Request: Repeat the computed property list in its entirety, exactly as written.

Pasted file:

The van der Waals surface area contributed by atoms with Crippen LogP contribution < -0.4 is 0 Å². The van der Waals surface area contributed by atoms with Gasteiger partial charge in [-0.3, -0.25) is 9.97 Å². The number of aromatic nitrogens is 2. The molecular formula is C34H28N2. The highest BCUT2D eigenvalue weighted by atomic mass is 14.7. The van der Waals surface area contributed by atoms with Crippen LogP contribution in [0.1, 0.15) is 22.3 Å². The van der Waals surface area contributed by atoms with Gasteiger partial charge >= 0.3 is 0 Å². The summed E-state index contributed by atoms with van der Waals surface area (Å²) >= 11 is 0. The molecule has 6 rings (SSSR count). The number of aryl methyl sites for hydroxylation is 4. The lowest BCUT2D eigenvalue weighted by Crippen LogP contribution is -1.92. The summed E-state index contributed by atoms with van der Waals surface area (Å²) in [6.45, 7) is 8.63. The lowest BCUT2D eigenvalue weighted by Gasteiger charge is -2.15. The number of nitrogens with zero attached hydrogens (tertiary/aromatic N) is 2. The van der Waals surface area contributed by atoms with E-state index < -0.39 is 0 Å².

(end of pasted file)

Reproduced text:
The van der Waals surface area contributed by atoms with Crippen LogP contribution < -0.4 is 0 Å². The van der Waals surface area contributed by atoms with Gasteiger partial charge in [-0.3, -0.25) is 9.97 Å². The number of aromatic nitrogens is 2. The molecular formula is C34H28N2. The highest BCUT2D eigenvalue weighted by atomic mass is 14.7. The van der Waals surface area contributed by atoms with Crippen LogP contribution in [0.1, 0.15) is 22.3 Å². The van der Waals surface area contributed by atoms with Gasteiger partial charge >= 0.3 is 0 Å². The summed E-state index contributed by atoms with van der Waals surface area (Å²) >= 11 is 0. The molecule has 6 rings (SSSR count). The number of aryl methyl sites for hydroxylation is 4. The lowest BCUT2D eigenvalue weighted by Crippen LogP contribution is -1.92. The summed E-state index contributed by atoms with van der Waals surface area (Å²) in [6.45, 7) is 8.63. The lowest BCUT2D eigenvalue weighted by Gasteiger charge is -2.15. The number of nitrogens with zero attached hydrogens (tertiary/aromatic N) is 2. The van der Waals surface area contributed by atoms with E-state index < -0.39 is 0 Å².